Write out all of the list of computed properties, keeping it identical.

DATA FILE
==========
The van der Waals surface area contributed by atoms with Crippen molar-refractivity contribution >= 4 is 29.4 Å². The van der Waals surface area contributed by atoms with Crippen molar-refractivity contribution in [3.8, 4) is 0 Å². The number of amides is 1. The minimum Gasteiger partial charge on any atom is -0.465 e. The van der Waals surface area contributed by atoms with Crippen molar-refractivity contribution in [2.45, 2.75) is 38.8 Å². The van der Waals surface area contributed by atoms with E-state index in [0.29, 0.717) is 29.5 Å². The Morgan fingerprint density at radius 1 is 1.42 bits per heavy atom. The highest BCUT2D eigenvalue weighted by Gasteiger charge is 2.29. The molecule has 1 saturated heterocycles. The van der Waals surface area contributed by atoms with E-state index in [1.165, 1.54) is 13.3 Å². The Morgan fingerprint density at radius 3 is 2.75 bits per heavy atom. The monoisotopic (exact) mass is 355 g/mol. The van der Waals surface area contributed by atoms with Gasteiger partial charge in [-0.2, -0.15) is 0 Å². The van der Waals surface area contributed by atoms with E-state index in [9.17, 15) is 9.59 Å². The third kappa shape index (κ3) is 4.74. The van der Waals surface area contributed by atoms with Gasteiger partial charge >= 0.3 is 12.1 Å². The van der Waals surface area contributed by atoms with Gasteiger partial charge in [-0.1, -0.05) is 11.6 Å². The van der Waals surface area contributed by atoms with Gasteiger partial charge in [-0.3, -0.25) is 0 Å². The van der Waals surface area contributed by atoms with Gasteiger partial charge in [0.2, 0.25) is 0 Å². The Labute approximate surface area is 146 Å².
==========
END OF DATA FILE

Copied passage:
The van der Waals surface area contributed by atoms with Crippen molar-refractivity contribution >= 4 is 29.4 Å². The van der Waals surface area contributed by atoms with Crippen molar-refractivity contribution in [3.8, 4) is 0 Å². The number of amides is 1. The minimum Gasteiger partial charge on any atom is -0.465 e. The van der Waals surface area contributed by atoms with Crippen molar-refractivity contribution in [2.45, 2.75) is 38.8 Å². The van der Waals surface area contributed by atoms with E-state index in [0.29, 0.717) is 29.5 Å². The Morgan fingerprint density at radius 1 is 1.42 bits per heavy atom. The highest BCUT2D eigenvalue weighted by Gasteiger charge is 2.29. The molecule has 1 saturated heterocycles. The van der Waals surface area contributed by atoms with E-state index in [1.165, 1.54) is 13.3 Å². The Morgan fingerprint density at radius 3 is 2.75 bits per heavy atom. The monoisotopic (exact) mass is 355 g/mol. The van der Waals surface area contributed by atoms with Gasteiger partial charge in [-0.2, -0.15) is 0 Å². The van der Waals surface area contributed by atoms with E-state index in [9.17, 15) is 9.59 Å². The third kappa shape index (κ3) is 4.74. The van der Waals surface area contributed by atoms with Gasteiger partial charge >= 0.3 is 12.1 Å². The van der Waals surface area contributed by atoms with Gasteiger partial charge in [-0.1, -0.05) is 11.6 Å². The van der Waals surface area contributed by atoms with Gasteiger partial charge in [-0.3, -0.25) is 0 Å². The van der Waals surface area contributed by atoms with Gasteiger partial charge in [0.2, 0.25) is 0 Å². The Labute approximate surface area is 146 Å².